Yanomami observing gold mining site in their territory – photo of Yanomami, Alto Orinoco, Amazonas, Venezuela and photo montage – Barbara Crane Navarro
Watch video:

(This video contains flashing images – viewer discretion is advised)

“Hey – Look at me

We see you

We tried to show you

You never bothered to learn our language

You were always looking down

We’ve been warning you since the beginning

The land is alive

This land can’t be owned

This land is us

All of us

You wanted the stones

The Gold

Your shiny things

Titles – Flags – Profits

You called that progress

We tried to teach you

But you’ve always been so greedy

Too primitive – Too savage

To understand

Now you still bring curses over the Yanomami


And once again we are dying because of it

And all indigenous land is being turned into 

ashes and mud

Five centuries

You never looked up to discover 

what we were holding in place

The sky itself

Your cities can see it

Your crops can see it

Your kids can see it

We can see it in your lungs

Take a deep breath

Open your eyes and look up

Can you finally see it ?

Help the Yanomami hold up the sky”


And please buy products that don’t destroy Nature and Indigenous lives !



For This?

Please see the information about the current gold rush in the Amazon region detailed here: report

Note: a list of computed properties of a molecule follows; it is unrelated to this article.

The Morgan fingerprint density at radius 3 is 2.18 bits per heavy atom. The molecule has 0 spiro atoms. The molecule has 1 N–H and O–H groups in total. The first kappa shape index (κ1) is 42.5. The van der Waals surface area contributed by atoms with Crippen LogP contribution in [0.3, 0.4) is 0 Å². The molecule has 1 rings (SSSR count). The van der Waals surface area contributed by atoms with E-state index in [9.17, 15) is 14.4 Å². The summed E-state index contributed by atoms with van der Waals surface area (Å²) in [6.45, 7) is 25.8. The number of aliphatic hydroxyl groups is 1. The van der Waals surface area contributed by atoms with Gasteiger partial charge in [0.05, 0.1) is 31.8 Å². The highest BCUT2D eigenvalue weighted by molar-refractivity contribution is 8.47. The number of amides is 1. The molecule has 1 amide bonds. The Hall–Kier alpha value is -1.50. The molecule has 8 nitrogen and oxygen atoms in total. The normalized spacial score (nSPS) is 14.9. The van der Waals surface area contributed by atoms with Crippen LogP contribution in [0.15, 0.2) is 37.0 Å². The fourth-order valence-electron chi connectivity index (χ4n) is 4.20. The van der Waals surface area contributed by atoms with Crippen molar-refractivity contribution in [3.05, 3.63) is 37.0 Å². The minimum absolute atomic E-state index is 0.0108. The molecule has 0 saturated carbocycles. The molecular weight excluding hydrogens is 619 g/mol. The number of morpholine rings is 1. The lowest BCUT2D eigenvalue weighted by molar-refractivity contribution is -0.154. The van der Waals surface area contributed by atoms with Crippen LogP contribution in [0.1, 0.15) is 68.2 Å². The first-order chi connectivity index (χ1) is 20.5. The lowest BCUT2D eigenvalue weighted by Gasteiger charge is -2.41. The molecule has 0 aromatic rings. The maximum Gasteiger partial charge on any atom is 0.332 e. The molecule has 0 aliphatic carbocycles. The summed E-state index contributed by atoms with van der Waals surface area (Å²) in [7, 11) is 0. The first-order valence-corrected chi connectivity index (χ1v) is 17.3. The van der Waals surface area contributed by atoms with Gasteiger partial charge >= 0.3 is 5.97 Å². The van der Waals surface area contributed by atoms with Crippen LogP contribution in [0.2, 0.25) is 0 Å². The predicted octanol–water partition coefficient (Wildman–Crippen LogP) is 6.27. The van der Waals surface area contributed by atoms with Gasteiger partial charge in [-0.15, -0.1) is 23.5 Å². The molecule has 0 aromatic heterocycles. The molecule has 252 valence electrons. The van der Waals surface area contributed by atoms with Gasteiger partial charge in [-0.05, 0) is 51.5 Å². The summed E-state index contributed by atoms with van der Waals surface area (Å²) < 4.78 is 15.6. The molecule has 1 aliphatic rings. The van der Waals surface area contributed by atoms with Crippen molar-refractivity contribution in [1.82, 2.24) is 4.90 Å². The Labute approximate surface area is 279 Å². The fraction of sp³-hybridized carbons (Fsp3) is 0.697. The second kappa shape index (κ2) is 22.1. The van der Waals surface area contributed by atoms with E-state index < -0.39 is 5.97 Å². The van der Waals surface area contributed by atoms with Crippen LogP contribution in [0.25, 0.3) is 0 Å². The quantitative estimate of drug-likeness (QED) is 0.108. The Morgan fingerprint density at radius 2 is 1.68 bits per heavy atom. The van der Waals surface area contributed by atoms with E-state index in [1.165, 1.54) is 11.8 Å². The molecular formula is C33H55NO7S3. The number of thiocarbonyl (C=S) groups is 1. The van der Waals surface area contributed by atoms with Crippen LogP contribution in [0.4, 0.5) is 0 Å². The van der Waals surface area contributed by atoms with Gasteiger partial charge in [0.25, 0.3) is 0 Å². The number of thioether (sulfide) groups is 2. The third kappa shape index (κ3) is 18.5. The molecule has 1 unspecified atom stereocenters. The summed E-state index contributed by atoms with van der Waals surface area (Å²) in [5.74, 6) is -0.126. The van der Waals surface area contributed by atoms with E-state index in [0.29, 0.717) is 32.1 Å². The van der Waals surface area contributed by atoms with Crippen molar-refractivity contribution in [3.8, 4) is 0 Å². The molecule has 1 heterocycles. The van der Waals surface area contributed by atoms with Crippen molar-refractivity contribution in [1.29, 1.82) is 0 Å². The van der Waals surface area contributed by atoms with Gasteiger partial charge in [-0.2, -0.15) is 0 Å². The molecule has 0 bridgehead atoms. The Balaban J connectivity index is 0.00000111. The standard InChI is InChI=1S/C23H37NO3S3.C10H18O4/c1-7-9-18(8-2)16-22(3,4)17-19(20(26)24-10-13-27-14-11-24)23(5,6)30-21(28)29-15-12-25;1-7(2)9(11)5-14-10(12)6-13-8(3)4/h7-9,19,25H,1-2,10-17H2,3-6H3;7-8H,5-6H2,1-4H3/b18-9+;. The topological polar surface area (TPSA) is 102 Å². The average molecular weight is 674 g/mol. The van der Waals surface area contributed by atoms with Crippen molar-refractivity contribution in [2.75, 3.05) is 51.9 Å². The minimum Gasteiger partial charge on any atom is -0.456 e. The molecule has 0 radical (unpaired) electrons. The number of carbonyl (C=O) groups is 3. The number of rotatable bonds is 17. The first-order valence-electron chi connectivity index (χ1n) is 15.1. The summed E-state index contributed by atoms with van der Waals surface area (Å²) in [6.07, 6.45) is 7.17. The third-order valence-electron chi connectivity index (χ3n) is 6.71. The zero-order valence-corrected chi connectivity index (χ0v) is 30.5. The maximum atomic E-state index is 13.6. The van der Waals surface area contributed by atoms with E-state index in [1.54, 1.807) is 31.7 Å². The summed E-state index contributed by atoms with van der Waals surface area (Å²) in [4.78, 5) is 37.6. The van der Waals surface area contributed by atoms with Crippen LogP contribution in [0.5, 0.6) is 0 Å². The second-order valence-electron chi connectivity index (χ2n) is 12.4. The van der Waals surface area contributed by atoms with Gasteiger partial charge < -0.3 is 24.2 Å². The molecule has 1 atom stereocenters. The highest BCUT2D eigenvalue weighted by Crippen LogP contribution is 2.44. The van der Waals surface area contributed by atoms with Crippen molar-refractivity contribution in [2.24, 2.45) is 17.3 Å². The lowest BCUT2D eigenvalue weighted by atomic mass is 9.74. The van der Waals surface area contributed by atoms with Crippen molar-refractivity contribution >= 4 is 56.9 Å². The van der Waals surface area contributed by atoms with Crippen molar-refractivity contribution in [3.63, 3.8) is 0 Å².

About Barbara Crane Navarro - Rainforest Art Project

I'm a French artist living near Paris. From 1968 to 1973 I studied at Rhode Island School of Design in Providence, Rhode Island, then at the San Francisco Art Institute in San Francisco, California, for my BFA. My work for many decades has been informed and inspired by time spent with indigenous communities. Various study trips devoted to the exploration of techniques and natural pigments took me originally to the Dogon of Mali, West Africa, and subsequently to Yanomami communities in Venezuela and Brazil. Over many years, during the winters, I studied the techniques of traditional Bogolan painting. Hand woven fabric is dyed with boiled bark from the Wolo tree or crushed leaves from other trees, then painted with mud from the Niger river which oxidizes in contact with the dye. Through the Dogon and the Yanomami, my interest in the multiplicity of techniques and supports for aesthetic expression influenced my artistic practice. The voyages to the Amazon Rainforest have informed several series of paintings created while living among the Yanomami. The support used is roughly woven canvas prepared with acrylic medium then textured with a mixture of sand from the river bank and lava. This supple canvas is then rolled and transported on expeditions into the forest. They are then painted using a mixture of acrylic colors and Achiote and Genipap, the vegetal pigments used by the Yanomami for their ritual body paintings and on practical and shamanic implements. My concern for the ongoing devastation of the Amazon Rainforest has inspired my films and installation projects. Since 2005, I've created a perfomance and film project - Fire Sculpture - to bring urgent attention to Rainforest issues. To protest against the continuing destruction, I've publicly set fire to my totemic sculptures. These burning sculptures symbolize the degradation of nature and the annihilation of indigenous cultures that depend on the forest for their survival.